May, the fifth month, is the true beginning of warm weather in South Carolina. It’s May Day, with flowers blooming and new life erupting across the state, for horse-racing fans, it’s the Kentucky Derby. But anglers in the Palmetto State chase a different kind of fortune, while wearing less frilly attire. May is the Spanish mackerel derby, a rite of passage along the southern end of the Grand Strand.
Big schools of Spanish mackerel blanket the nearshore grounds from just behind the breakers out to the last shimmering sight of land some 15 miles off the beach. From small, schooling fish to the solitary jumbos, anglers can encounter these powerful fish on light tackle almost anywhere. The combination of warm water and a hoard of baitfish arriving create a perfect scenario for catching a box-full of Spanish mackerel on the eve of summer.
“The Spanish start showing up in April to feast on glass minnows close to the beach, but they are mostly small fish, between 15 and 16 inches long,” said Capt. Jason Burton for Fly Girl Charters in Murrells Inlet. “It doesn’t take very long to get a limit in the early part of the season.”
Capt. J Baisch of Fishfull Thinking Guide Service has the same things on his mind.
“From the jetties out to 40 feet is the best place to find Spanish in the early part of the season,” said Baisch. “You want to stay on the shallow side, because the shallow water warms up first and attracts the bait.”
It is not until a little later that bigger Spanish show up targeting a different type of food source. As the water heats up through May and into June, waves of baitfish show up close to shore, and that really fires up the mackerel. Burton gets excited about these slender rockets when the real buffet shows up this month.
“In May, the schools of mullet and menhaden return, and the Spanish start packing on the pounds,” Burton said. “We start catching jumbos in the late spring and through the rest of the summer towards fall and the mullet run.”
During the spring and summer, Spanish mackerel and just about every other nearshore pelagic fish will be tailing pods of baitfish. It’s not uncommon to find Spanish crashing bait just about any time of day, within a 20-minute ride from the inlet and its jetties.
Burton finds mackerel around places with submerged structure or anything that concentrates bait.
“While we normally look for them at the jetties, along the beach and at the nearshore reefs,” he said, “Spanish can show up just about anywhere within 15 miles of shore. We always pay close attention to the birds to help us find a school of feeding fish.”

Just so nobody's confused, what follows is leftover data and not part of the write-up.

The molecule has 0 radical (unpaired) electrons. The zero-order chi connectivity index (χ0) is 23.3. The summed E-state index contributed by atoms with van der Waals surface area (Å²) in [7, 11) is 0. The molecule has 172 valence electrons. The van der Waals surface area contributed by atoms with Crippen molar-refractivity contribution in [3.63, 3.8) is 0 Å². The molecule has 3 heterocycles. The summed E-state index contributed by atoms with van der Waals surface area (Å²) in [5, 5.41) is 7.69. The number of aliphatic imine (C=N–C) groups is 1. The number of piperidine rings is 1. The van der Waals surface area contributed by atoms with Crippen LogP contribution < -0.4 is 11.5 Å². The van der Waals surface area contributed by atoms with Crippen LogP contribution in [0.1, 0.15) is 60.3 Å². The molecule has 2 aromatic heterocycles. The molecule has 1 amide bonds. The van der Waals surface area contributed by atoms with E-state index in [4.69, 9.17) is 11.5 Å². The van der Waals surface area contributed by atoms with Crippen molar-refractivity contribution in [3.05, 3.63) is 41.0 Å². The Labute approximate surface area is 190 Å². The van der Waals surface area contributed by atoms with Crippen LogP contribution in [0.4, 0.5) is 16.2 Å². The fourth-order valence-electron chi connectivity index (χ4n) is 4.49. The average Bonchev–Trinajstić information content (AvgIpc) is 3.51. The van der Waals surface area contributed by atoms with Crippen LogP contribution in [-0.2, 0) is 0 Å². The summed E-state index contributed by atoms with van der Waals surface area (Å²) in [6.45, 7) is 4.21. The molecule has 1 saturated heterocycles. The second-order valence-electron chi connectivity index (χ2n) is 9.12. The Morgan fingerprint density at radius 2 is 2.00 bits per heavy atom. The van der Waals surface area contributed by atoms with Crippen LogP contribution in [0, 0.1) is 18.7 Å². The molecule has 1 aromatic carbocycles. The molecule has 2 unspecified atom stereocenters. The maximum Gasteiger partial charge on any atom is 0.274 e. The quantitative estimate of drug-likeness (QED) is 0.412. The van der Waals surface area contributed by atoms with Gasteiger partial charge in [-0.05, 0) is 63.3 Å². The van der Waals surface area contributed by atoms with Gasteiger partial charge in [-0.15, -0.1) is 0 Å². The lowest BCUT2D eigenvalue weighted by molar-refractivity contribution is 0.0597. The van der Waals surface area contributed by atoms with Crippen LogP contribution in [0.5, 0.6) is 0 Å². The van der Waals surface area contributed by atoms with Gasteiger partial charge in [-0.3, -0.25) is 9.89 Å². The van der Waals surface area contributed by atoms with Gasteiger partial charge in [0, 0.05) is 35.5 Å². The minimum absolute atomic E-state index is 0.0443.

Spanish mackerel, king mackerel, bonito and other top predator fish provide a service to the avian community bringing their dinner to the surface. Spanish surround schools of baitfish and push them to the surface during feeding intervals, and birds , rely on the feeding frenzies to bring food right into their grasp. Look for birds picking at the surface from a distance and don’t be scared to accelerate towards an actively feeding school.
“There are a lot of days we never make it to our intended reef. We will short stop on a pod of birds and start catching Spanish on every cast,” Burton said.
Nevertheless, the surface-feeding frenzy never lasts long before the school retreats to the protection of the sea floor. Baisch strictly patrols pods of bait scattered along the beach, at the Three Mile and the other reefs close to Murrells Inlet.
“Work the schools of menhaden and glass minnows until you find a group of them, and some of the bait pods will have bluefish all over them. You just have to move around until you find a school with Spanish,” he said.
With Spanish crashing schools of baitfish and just about any kind of fishy looking carrot will gain the attention of a hungry fish. Trolling speed, however, will be drastically different depending on the type of lure or bait used.
Any time an artificial lure is used for Spanish mackerel, the throttle is engaged on the swift side, but live bait requires a turtle-slow speed.